Screen Capture Two depicts a ‘typical’ low-level leak found in the 700 MHz range, where Ch. 117 analog visual carrier was evident within the LTE Band 13 spectrum at -107 dBm (-59 dBmV). The aural carrier is just barely visible at approximately -115 dBm. Note that the LTE OFDM modulation would completely mask these analog carriers in a traditional spectrum analyzer view. My estimate was that approx. 20 to 25% of the tap locations I patrolled evidenced similar low-level leakage. Total field strength levels across the 6 MHz spectral slot were contributed almost entirely from the LTE OFDM signals, as field strength readings remained the same when moving just far enough so that the Ch. 117 leakage was no longer measurable. Estimated leakage level from the Ch. 117 visual carrier was 21 μV/m at 3 meters, which is well within FCC limits at this higher frequency (150 μV/m at 3 meters). The question now is ‘was there corresponding leakage in the aeronautical band at this same location?’


Signal Leakage
Screen Capture Three depicts leakage at the same Ch. 117 low-level leak location; however I’m now measuring Ch. 14 (and Ch. 15) leakage. This location was an exception to most locations, in that the Ch. 14 and Ch. 15 visual carrier(s) were evident. I measured the visual carrier amplitude for Ch. 14 at -90 dBm, with the level of Ch. 15 visual carrier even higher. Adjusting for frequency, antenna gain, and lead-in loss; the Ch. 14 visual carrier leakage measured at slightly over 24 μV/m at 3 meters and Ch. 15 measured at 46.2 μV/m. This was one of a handful of locations found during my patrol where leakage in the aeronautical and 700 MHz bands appeared loosely correlated; however these were the exception and not the rule. Finally, note that although leakage at higher frequencies was well within FCC limits, leakage levels at Ch. 14 and Ch. 15 are failing as they exceed the FCC limit of 20 μV/m at 3 meters.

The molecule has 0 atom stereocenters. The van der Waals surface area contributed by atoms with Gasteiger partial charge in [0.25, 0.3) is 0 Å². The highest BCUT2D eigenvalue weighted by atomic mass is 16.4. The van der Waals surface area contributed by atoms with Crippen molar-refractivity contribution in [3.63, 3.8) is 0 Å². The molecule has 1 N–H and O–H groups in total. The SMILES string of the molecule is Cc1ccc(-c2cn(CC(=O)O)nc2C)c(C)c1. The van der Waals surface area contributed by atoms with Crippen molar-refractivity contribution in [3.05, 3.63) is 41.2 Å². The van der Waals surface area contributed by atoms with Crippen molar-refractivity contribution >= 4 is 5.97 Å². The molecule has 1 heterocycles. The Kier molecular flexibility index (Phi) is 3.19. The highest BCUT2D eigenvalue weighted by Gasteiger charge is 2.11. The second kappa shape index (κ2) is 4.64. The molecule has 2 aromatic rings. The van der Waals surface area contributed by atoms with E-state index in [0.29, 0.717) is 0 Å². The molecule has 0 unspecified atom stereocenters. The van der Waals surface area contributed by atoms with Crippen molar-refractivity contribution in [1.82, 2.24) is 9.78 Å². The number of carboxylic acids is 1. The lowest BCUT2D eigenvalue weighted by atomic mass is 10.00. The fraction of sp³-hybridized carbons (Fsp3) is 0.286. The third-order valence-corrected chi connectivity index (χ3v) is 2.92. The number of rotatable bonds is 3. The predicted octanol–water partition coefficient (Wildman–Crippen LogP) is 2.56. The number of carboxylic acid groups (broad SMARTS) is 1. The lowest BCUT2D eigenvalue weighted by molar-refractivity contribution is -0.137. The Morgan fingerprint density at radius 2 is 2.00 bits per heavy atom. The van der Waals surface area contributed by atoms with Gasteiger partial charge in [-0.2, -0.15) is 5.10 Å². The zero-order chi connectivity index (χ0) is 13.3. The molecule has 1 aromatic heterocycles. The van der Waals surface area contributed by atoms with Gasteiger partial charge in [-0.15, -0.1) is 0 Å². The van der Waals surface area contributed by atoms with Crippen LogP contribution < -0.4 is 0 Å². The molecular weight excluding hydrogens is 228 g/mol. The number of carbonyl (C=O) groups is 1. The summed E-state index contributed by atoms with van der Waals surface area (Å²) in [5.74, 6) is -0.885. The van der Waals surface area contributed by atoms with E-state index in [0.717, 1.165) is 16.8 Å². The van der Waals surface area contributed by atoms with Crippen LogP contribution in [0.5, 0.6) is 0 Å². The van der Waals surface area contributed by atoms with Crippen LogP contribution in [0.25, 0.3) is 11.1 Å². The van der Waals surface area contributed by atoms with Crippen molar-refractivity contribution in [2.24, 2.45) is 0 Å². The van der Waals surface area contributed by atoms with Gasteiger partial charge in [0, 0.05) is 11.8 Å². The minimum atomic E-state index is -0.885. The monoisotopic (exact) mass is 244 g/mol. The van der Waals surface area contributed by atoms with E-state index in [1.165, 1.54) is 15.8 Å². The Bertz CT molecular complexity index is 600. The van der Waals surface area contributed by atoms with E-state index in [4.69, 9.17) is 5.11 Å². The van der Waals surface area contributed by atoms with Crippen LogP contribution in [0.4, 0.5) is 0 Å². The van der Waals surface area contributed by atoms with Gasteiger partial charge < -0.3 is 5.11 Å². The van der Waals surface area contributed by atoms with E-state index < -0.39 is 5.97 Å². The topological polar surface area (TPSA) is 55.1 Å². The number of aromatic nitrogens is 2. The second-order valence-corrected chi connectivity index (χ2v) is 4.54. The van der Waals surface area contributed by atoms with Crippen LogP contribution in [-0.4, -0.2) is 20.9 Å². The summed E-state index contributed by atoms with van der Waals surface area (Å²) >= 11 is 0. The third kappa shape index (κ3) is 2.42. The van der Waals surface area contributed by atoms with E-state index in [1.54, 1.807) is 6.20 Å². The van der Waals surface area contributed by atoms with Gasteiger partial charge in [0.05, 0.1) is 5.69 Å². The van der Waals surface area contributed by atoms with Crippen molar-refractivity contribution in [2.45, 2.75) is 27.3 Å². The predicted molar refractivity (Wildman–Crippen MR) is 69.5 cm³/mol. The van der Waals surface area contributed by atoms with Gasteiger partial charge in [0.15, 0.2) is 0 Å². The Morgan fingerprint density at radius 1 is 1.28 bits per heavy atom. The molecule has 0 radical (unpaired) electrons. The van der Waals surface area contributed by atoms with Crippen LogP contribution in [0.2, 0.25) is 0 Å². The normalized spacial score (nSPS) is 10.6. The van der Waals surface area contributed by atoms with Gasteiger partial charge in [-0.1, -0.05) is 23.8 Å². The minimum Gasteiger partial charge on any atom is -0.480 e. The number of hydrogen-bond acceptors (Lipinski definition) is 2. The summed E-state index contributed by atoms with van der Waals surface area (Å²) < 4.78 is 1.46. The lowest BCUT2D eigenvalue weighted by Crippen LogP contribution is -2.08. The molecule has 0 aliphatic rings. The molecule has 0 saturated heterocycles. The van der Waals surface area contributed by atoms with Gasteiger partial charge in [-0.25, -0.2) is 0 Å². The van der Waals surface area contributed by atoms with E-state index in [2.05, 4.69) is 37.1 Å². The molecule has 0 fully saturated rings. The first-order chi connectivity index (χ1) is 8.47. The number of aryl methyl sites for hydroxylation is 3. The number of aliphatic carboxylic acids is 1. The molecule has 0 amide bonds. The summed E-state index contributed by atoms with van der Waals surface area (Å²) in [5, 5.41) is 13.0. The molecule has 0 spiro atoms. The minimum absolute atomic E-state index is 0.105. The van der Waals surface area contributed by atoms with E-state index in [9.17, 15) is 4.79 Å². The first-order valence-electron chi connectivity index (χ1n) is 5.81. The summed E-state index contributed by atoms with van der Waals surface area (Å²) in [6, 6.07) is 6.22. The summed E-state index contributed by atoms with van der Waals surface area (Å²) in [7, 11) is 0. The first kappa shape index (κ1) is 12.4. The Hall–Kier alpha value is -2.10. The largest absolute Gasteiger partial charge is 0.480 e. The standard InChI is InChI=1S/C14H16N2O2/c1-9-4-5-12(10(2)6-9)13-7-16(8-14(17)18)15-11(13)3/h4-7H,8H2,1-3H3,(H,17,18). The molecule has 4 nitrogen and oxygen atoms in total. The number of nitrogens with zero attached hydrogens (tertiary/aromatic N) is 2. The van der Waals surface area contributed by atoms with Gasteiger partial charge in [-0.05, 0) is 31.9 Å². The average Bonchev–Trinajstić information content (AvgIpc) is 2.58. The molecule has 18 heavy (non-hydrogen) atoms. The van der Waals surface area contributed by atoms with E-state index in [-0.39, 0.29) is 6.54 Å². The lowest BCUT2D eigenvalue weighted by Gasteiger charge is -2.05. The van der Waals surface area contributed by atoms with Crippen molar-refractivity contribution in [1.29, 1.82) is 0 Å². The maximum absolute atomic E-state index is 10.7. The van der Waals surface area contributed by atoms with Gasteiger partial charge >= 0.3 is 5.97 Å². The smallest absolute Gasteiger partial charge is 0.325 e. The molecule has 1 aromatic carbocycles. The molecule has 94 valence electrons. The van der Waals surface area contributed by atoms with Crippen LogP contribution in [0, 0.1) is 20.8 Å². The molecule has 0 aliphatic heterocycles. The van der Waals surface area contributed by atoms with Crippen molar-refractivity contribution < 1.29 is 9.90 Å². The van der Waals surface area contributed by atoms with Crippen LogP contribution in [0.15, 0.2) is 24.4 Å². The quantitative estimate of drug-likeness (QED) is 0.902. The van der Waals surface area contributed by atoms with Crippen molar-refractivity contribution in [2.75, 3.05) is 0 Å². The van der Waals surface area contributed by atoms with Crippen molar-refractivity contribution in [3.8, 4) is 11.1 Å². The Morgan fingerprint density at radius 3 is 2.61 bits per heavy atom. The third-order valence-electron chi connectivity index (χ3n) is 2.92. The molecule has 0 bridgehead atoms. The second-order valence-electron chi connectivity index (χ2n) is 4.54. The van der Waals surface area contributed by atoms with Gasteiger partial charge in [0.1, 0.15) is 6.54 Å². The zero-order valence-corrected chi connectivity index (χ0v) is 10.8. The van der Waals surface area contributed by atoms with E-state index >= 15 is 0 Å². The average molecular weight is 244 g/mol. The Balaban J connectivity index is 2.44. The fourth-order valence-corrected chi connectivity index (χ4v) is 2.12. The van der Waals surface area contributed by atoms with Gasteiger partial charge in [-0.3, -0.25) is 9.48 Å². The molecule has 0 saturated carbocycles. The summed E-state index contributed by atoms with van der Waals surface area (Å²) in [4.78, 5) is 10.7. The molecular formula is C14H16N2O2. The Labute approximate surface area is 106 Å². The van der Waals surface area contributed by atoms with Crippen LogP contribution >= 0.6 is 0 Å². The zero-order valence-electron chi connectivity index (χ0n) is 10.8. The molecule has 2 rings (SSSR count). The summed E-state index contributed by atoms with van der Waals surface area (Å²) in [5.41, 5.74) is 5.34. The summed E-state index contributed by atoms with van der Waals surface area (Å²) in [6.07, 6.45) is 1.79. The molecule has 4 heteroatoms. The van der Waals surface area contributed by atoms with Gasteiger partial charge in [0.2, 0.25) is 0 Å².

In Part Two of this article we’ll examine testing results from two other locations where correlation was found, and then draw some broad conclusions based on all the tests  documented during that driveout.

H. Mark BowersH. Mark Bowers,
Cablesoft Engineering, Inc.

Mark is VP of Engineering at Cablesoft Engineering, Inc. He has been involved in telephony since 1968 and the cable industry since 1973. His last industry position was VP of Corporate Engineering for Warner Cable Communications in Dublin, OH. Mark’s education includes the U.S. Naval Nuclear Engineering School, and BS and MS Degrees in Management of Technology. Mark is a member of the SCTE, the IEEE, and is a Senior Member and licensed Master Telecommunications Engineer with iNARTE.

Credit: Charts provided by author